Africa’s largest hydroelectric power station is slated to go online next year in Ethiopia. But the project along the Blue Nile River is also the source of conflict: Neighboring Egyptians fear it will affect their access to water and local residents don’t want to relocate.
Millions of tons of cement rest beneath Anteneh Mesfin’s feet. The 29-year-old engineer is standing in the sunshine on the 155-meter-high (509-foot-high) retaining wall of the Grand Ethiopian Renaissance Dam (GERD). He’s smiling.
Far below Anteneh, the Blue Nile glistens. It’s a broad, powerful river — at least for now. Soon, Anteneh and his colleagues will cut off the brown current. That’s their plan.
The young engineer stretches out his arms and points to the 10-kilometer-wide (6-mile-wide) Nile Valley, where a shepherd is leading his goats. The man looks minuscule from above. “All this,” Anteneh says and pauses. “All this will be flooded by the Abay.”
Anteneh is working on what is perhaps the most thrilling construction site in Africa. Once the reservoir is full, it will be three times as big as Germany’s Lake Constance and, in some places, over 100 meters deep. Its water pressure is meant to power 16 turbines that will, in ideal conditions, generate 6,000 megawatts of electricity. No power plant in Europe can match that.
In one fell swoop, the entire electrical needs of the country’s 105 million inhabitants would be satisfied, and there would even be enough electricity left for export.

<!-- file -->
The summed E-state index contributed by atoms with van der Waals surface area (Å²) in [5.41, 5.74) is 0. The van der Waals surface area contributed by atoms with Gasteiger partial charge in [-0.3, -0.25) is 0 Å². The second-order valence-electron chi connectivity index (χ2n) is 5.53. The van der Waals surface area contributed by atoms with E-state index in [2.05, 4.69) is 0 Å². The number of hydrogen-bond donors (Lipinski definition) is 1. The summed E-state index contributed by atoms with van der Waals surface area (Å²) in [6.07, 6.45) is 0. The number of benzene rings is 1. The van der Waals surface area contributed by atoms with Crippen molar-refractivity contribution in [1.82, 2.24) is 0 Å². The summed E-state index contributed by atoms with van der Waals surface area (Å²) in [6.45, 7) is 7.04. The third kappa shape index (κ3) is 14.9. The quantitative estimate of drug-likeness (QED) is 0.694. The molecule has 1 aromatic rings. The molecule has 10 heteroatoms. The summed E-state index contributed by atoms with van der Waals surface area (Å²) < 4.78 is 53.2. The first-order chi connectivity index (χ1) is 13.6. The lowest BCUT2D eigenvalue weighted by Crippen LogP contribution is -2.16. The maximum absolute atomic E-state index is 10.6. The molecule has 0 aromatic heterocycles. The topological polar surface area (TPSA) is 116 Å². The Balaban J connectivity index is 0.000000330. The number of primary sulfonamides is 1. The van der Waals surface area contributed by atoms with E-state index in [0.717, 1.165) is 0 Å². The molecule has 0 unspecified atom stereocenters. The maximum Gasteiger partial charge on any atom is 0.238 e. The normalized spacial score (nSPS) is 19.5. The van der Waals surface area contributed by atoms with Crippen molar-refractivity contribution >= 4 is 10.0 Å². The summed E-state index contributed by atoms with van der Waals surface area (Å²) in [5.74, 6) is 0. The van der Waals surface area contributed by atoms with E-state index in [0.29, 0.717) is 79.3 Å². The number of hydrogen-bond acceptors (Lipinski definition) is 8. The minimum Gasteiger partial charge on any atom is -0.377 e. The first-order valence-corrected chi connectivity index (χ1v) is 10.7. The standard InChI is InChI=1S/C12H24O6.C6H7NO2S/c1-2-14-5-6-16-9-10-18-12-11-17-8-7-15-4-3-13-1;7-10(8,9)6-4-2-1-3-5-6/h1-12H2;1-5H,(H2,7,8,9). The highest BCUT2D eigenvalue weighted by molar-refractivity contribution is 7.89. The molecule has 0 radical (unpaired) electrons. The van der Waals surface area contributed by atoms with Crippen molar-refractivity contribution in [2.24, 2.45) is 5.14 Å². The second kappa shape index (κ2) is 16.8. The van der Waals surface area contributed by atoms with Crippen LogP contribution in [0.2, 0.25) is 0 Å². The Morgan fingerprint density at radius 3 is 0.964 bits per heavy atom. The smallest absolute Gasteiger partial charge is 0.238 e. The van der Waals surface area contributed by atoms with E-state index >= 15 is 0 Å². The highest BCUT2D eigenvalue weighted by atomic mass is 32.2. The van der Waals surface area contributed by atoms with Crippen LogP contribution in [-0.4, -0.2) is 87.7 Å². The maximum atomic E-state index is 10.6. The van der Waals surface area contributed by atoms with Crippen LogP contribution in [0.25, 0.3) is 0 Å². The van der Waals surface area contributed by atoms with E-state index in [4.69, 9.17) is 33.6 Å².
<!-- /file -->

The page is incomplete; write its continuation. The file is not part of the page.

Critics of the GERD project argue that solar cells could generate as much electricity and would require far less space. But while South Africa continues to burn coal, Kenya dreams of atomic energy and Nigeria wheezes in the haze of diesel generators, GERD will supply Ethiopia with energy that is 100-percent renewable.
The view from space shows where Africa’s economic development has failed to gain traction. Aside from a handful of cities, the continent remains dark. It’s true that asphalt streets, railways and skyscrapers are being built, thanks largely to Chinese money. But without electricity, no notable industry, whether digital or manufacturing, can get going. There isn’t enough, and without it, no country can become one of the oft-mentioned African tiger economies. Hence, the dam.
The concerns of the country’s rural population seem puny compared to such lofty goals. From the steep retaining wall, Anteneh points down to the man and his goats: “The shepherds will no longer be here. They will need a boat.”